Those investment records of yours?
They need to be organized—for security and for ease.
Of course it can be so much easier said than done.
So where’s the best place to start? Well, when it comes to getting your paperwork in order, it helps to create a streamlined, secure system for storing your records.
All the details you need are in this podcast episode.
Welcome to Heart of Your Money, the Retirement Prep podcast for busy professionals wanting Real Money talk. Hosted by Zena Amundson, author, certified financial planner, and founder of Astra Financial. In every episode, you’ll get exclusive access to Juicy money details to get you retirement ready and feeling confident about your next money move.
Hey there. Welcome back to the Heart of Your Money podcast.
I’m guessing some of the only paper mail you are getting in your old-school mailbox is from flyers or your investments. I know you’re asking, why am I getting so much paper from my investment accounts?
The rules and regulations made it that every individual fund company had to send you a statement for any transaction. That includes a monthly contribution, a biweekly contribution. That means it’s actually generating every two weeks a statement or your transparent advisor fee coming off your account. You’re gonna see it. Imagine a computer-generated printout mailed every single time. Even if you had online access, the rules stated that a printout had to be mailed. The reason being that you could compare and look for any fraudulent activity. I think that is truly in your best interest and it allows you to double-check and have everyone send you a confirmation and you can sit there and make sure and feel good and safe and confident that everyone’s doing what they’re supposed to be doing. So I understand the rationale behind it.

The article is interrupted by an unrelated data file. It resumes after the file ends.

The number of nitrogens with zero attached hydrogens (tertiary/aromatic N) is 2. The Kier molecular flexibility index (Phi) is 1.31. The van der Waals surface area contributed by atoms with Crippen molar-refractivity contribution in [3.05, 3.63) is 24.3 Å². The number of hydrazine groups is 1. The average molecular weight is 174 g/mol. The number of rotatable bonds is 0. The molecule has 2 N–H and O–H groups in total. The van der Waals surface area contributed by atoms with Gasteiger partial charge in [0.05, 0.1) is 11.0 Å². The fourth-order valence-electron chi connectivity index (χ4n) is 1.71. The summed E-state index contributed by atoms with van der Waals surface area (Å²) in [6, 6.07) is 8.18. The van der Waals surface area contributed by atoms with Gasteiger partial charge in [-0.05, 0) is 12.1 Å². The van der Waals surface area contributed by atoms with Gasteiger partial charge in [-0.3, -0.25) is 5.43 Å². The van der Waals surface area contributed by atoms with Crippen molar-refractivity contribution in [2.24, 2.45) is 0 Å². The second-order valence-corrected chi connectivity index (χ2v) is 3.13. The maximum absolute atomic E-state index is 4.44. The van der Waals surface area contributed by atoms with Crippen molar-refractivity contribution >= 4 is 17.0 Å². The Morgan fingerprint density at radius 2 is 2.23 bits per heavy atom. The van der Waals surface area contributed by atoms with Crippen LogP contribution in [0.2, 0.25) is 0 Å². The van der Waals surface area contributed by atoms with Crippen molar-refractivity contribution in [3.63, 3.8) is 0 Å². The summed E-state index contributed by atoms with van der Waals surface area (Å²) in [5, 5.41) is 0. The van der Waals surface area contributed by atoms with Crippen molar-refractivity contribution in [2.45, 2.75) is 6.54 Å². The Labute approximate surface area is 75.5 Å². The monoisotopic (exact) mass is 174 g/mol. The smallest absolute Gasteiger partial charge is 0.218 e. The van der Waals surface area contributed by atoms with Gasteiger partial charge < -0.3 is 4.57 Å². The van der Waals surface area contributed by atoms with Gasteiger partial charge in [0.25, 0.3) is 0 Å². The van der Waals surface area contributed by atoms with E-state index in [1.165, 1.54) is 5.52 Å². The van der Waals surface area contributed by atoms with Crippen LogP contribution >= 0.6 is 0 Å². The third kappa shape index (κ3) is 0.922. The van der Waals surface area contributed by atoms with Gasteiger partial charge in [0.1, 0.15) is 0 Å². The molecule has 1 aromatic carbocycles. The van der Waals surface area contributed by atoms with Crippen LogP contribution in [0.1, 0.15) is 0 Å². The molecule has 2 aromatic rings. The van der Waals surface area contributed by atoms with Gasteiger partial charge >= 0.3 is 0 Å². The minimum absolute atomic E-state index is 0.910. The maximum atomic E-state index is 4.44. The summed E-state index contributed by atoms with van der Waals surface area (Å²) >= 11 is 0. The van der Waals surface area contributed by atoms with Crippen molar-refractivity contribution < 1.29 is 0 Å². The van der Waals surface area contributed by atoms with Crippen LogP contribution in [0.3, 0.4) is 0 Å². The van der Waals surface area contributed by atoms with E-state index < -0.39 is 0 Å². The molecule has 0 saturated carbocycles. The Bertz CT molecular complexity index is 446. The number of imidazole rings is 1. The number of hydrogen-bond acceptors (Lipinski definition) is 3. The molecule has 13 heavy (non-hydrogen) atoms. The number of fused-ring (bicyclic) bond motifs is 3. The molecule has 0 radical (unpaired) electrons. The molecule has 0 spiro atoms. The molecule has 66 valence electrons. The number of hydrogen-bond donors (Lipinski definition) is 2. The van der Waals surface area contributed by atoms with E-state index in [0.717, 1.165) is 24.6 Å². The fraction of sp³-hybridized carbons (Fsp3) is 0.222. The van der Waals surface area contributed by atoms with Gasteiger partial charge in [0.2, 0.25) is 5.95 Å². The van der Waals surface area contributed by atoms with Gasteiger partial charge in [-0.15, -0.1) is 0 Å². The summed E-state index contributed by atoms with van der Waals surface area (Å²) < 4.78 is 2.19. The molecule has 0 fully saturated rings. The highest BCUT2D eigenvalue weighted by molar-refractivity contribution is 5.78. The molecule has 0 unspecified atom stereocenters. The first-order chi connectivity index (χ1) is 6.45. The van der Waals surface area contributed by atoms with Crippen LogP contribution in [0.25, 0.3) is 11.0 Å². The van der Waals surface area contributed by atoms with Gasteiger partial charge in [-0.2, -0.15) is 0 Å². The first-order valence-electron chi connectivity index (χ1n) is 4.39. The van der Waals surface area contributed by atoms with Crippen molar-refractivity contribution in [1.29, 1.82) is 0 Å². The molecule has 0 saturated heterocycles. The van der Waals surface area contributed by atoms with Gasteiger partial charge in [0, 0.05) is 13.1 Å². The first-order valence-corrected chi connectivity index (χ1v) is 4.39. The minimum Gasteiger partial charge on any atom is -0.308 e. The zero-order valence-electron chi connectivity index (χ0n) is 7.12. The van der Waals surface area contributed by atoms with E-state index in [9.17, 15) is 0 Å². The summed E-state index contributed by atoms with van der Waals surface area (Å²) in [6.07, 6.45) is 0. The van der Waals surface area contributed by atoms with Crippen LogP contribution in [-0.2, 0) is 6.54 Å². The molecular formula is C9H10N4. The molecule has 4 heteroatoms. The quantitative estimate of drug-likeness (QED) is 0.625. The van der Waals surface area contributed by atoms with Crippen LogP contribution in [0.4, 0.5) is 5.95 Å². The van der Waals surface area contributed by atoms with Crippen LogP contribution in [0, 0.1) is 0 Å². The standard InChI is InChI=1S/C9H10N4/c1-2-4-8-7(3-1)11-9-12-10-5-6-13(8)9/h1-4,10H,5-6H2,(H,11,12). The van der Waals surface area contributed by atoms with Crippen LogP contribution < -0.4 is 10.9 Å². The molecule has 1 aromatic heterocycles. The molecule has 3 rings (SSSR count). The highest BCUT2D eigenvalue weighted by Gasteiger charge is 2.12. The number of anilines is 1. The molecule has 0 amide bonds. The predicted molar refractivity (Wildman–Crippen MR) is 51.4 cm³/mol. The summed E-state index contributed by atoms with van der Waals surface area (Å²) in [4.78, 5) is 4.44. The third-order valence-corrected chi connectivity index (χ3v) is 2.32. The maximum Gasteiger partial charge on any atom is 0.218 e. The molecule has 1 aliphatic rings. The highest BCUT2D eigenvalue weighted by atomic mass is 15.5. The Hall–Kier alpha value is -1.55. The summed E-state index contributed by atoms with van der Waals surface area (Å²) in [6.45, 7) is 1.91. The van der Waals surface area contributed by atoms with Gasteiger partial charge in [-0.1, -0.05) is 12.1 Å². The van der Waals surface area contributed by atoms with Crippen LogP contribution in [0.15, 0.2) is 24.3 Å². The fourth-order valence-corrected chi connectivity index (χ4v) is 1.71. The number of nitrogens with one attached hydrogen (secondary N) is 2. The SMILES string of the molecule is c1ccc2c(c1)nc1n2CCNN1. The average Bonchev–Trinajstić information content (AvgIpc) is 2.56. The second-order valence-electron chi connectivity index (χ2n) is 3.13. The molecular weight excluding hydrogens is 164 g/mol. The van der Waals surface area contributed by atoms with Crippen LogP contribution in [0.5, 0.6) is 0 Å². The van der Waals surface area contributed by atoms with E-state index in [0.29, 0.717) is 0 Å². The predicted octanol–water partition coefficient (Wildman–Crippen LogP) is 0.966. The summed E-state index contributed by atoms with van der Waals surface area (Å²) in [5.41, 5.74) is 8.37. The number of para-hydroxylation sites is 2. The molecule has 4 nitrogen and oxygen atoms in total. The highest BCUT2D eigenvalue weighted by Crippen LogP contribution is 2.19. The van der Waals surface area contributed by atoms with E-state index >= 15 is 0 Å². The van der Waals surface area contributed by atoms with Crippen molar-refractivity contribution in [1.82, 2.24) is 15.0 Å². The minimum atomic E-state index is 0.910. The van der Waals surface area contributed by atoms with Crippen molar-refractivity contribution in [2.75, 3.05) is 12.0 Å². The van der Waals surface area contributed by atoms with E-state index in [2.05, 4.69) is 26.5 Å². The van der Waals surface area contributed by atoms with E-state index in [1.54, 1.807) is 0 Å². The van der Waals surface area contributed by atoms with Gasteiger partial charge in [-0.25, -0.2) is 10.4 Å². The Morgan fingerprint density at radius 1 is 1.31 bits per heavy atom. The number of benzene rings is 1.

Your investment companies are finally moving into the 21st century and should now have the option for online email password-protected statements. Hallelujah. Everybody say it with me. No more paper. Make it online.
You can set up online access with your financial advisor’s company, and you can set up online access with your investment individual funds. Each one of those companies you can set up online as well. This will stop the paper madness.
So questions I’m asked, what are the rules for what I should keep? How long to keep?
So in case of personal audit with CRA, did you just go into a cold sweat at that thought? Yep, me too. In that case, you should keep tax papers for six years for CRA tax papers, meaning copy of your return and all the individual slips that went with it. Even the medical receipts, dental, you name it, statements and receipts that pertain to that tax return. Keep it for six years.
For all other investment statements, this is more of personal preference, and here is my personal suggestion. Keep previous year’s info on hand and each year purge the year before that. Your investments sends you quarterly statements. Keep those on hand, then purge and just keep the annual end of December statement for the previous year. So you’ll always have one year that you can look at behind. And that doesn’t mean you don’t go through it before you purge it. Like you can take a look, you can record on your own. I do have, and I know some clients that actually have a spreadsheet and they just put values in there at the end of each year so they can track over the years.